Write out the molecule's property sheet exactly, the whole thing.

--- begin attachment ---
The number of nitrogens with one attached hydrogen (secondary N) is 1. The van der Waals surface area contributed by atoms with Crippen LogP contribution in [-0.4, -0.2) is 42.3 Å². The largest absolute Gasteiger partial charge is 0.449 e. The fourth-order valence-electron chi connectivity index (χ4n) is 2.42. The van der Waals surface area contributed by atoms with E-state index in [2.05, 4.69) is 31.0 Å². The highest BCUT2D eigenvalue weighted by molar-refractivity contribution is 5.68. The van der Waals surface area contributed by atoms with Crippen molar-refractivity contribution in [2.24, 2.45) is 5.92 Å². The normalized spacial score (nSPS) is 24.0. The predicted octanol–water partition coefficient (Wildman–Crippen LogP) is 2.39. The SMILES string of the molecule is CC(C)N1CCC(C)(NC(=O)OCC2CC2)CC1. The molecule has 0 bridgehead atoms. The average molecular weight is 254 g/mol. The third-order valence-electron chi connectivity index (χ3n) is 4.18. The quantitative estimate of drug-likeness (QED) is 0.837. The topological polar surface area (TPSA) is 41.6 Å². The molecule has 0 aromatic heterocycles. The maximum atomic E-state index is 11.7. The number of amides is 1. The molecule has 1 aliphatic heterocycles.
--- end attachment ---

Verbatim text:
The number of nitrogens with one attached hydrogen (secondary N) is 1. The van der Waals surface area contributed by atoms with Crippen LogP contribution in [-0.4, -0.2) is 42.3 Å². The largest absolute Gasteiger partial charge is 0.449 e. The fourth-order valence-electron chi connectivity index (χ4n) is 2.42. The van der Waals surface area contributed by atoms with E-state index in [2.05, 4.69) is 31.0 Å². The highest BCUT2D eigenvalue weighted by molar-refractivity contribution is 5.68. The van der Waals surface area contributed by atoms with Crippen molar-refractivity contribution in [2.24, 2.45) is 5.92 Å². The normalized spacial score (nSPS) is 24.0. The predicted octanol–water partition coefficient (Wildman–Crippen LogP) is 2.39. The SMILES string of the molecule is CC(C)N1CCC(C)(NC(=O)OCC2CC2)CC1. The molecule has 0 bridgehead atoms. The average molecular weight is 254 g/mol. The third-order valence-electron chi connectivity index (χ3n) is 4.18. The quantitative estimate of drug-likeness (QED) is 0.837. The topological polar surface area (TPSA) is 41.6 Å². The molecule has 0 aromatic heterocycles. The maximum atomic E-state index is 11.7. The number of amides is 1. The molecule has 1 aliphatic heterocycles.